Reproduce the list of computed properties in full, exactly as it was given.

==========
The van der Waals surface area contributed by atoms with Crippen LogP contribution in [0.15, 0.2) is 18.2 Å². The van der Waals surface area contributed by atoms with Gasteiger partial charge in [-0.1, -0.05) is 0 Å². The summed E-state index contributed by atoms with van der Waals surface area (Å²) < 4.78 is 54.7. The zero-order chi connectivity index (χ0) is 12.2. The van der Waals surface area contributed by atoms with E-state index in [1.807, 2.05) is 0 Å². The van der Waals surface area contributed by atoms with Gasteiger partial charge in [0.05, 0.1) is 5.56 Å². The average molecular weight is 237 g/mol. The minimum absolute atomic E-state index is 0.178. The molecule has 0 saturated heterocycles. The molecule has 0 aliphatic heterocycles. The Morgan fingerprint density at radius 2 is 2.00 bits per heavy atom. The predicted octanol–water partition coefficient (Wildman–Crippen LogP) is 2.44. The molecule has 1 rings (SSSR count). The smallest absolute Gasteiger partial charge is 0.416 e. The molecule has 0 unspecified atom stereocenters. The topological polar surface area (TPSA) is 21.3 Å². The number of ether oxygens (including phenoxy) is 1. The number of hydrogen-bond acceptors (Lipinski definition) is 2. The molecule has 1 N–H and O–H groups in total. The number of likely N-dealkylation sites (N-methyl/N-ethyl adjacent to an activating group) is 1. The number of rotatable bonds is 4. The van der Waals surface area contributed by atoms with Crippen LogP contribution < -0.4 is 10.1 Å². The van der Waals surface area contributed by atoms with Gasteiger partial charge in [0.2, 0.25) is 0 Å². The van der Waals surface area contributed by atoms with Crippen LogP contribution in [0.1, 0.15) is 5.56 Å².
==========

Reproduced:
The van der Waals surface area contributed by atoms with Crippen LogP contribution in [0.15, 0.2) is 18.2 Å². The van der Waals surface area contributed by atoms with Gasteiger partial charge in [-0.1, -0.05) is 0 Å². The summed E-state index contributed by atoms with van der Waals surface area (Å²) < 4.78 is 54.7. The zero-order chi connectivity index (χ0) is 12.2. The van der Waals surface area contributed by atoms with E-state index in [1.807, 2.05) is 0 Å². The van der Waals surface area contributed by atoms with Gasteiger partial charge in [0.05, 0.1) is 5.56 Å². The average molecular weight is 237 g/mol. The minimum absolute atomic E-state index is 0.178. The molecule has 0 saturated heterocycles. The molecule has 0 aliphatic heterocycles. The Morgan fingerprint density at radius 2 is 2.00 bits per heavy atom. The predicted octanol–water partition coefficient (Wildman–Crippen LogP) is 2.44. The molecule has 1 rings (SSSR count). The smallest absolute Gasteiger partial charge is 0.416 e. The molecule has 0 unspecified atom stereocenters. The topological polar surface area (TPSA) is 21.3 Å². The number of ether oxygens (including phenoxy) is 1. The number of hydrogen-bond acceptors (Lipinski definition) is 2. The molecule has 1 N–H and O–H groups in total. The number of likely N-dealkylation sites (N-methyl/N-ethyl adjacent to an activating group) is 1. The number of rotatable bonds is 4. The van der Waals surface area contributed by atoms with Crippen LogP contribution < -0.4 is 10.1 Å². The van der Waals surface area contributed by atoms with Gasteiger partial charge in [0.2, 0.25) is 0 Å². The van der Waals surface area contributed by atoms with Crippen LogP contribution in [0.1, 0.15) is 5.56 Å².